By Sarina Trangle
Carolina Osorio spent the last four months of her pregnancy worrying about how her infant’s rare heart defect would affect the child.
The Flushing mother said she began to feel more confident when doctors introduced her to a family whose child also had a transposition of the great arteries, where a vessel carrying blood to the lungs and another bringing blood to the rest of the body were switched and attached to the wrong sides of the heart.
Now, two months after their baby Aleeah Queszada was born, Osorio and boyfriend Carlos Queszada sought to pass along this sense of assurance to other parents by discussing the heart defect at North Shore-Long Island Jewish Health System’s Cohen Children’s Medical Center in New Hyde Park last Friday.
“We felt pretty alone because we didn’t know anything about the heart problem. We just wanted to raise awareness, to show and prove that this kind of problem can be successful,” Osorio said. “It’s not as grim as it may look at the beginning.”
With Aleeah squealing and squirming on her hip, Osorio and Queszada recounted the first sign of the infant’s condition. An obstetrician detected an abnormality in an ultrasound during a routine checkup five months into Osorio’s pregnancy.
She scheduled a follow-up appointment, where Preeta Dhanantwari, director of the fetal heart program at Cohen Children’s Medical Center, and her team diagnosed the fetus with transposition of the great arteries.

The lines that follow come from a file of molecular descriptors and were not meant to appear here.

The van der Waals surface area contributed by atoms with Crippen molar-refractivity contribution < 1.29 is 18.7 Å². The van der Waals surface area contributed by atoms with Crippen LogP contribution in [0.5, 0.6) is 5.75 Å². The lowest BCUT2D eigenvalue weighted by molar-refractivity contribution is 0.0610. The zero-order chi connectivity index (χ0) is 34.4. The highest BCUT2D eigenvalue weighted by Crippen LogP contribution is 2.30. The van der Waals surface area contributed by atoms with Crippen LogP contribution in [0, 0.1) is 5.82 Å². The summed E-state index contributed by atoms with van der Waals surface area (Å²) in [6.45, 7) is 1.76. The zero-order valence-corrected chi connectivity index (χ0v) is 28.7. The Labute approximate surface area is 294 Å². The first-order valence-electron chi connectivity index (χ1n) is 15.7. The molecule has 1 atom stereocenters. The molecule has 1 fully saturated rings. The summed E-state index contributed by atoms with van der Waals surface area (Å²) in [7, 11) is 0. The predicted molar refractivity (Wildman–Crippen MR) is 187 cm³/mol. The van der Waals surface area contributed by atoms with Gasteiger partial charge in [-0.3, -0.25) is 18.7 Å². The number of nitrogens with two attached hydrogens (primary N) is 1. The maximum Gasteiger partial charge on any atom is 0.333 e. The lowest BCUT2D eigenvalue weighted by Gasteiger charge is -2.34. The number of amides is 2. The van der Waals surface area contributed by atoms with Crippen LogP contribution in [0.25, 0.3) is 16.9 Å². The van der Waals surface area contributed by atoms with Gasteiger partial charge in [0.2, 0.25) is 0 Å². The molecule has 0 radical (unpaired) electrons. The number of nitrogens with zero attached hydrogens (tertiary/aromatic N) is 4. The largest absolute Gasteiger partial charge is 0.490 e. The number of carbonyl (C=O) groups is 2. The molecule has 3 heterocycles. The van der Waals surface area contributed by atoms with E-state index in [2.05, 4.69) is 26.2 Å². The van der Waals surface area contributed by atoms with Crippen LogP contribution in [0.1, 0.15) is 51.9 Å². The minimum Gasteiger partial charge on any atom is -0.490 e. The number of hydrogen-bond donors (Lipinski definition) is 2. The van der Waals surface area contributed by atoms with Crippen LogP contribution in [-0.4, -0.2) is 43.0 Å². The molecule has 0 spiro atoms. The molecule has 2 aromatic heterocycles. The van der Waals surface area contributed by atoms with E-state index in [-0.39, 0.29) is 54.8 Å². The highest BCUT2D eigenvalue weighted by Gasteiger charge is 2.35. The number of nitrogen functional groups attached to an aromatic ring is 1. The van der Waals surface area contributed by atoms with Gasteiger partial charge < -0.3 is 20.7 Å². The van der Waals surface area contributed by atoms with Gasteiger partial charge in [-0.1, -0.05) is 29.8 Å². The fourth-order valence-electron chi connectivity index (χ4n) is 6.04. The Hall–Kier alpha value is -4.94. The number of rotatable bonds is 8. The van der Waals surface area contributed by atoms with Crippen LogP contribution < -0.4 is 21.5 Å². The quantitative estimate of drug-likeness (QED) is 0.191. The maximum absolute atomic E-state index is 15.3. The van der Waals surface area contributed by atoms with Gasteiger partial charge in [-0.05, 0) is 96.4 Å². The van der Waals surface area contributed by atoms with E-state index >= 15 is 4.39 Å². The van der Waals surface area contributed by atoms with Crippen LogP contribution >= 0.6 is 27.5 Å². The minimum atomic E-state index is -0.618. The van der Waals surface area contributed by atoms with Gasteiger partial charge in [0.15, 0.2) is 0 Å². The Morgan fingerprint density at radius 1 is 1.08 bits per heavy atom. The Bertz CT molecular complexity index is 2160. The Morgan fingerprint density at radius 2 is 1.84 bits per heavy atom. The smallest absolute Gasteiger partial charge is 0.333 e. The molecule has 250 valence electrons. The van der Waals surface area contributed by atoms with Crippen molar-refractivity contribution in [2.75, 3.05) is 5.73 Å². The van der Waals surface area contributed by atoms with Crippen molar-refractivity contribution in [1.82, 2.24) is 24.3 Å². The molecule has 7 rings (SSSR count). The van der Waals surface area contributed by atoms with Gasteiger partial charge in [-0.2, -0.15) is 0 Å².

The condition can be fatal because it depletes the oxygen level in the baby’s blood stream immediately after birth. As in Aleeah’s case, doctors must often perform open heart surgery on newborns shortly after they are born.
Vincent Parnell, surgeon in chief of pediatric cardiac surgery at the medical center, said roughly 20 to 30 of every 100,000 infants are born with a transposition. Cohen Children’s Medical Center treats about four to six babies with the same condition as Aleeah every year.
Osorio gave birth to Aleeah Dec. 29. Immediately following her birth, Aleeah was rushed to a special unit. On Jan. 2, Parnell completed a procedure that switched where the two large arteries connect to Aleeah’s heart. A machine carried out the work of Aleeah’s heart and lungs during the operation.
Osorio remained in the hospital recovering from a C-section during the procedure. She described waiting with Queszada at her side to hear how the surgery went as one of the longest four hours of her life.
“We had time to prepare mentally, but it’s still very, very difficult. The four hours, I just cried,” said Osorio, a first-time mom. “There was also the fact that I would not have a normal delivery experience, I would not be able to hold my baby. The baby would not be able to meet grandparents.”
Aleeah recovered quickly and her parents took her to their Flushing home within a week.
Her parents and doctors said Aleeah now requires routine checkups but is expected to live a fairly normal life.
Osorio said her daughter would simply need to check in with a cardiologist before altering her lifestyle, such as signing up for a sport.
“We’re very confident, optimistic that this is the way it will always be,” the mother said.
Reach reporter Sarina Trangle at 718-260-4546 or by e-mail at email@example.com.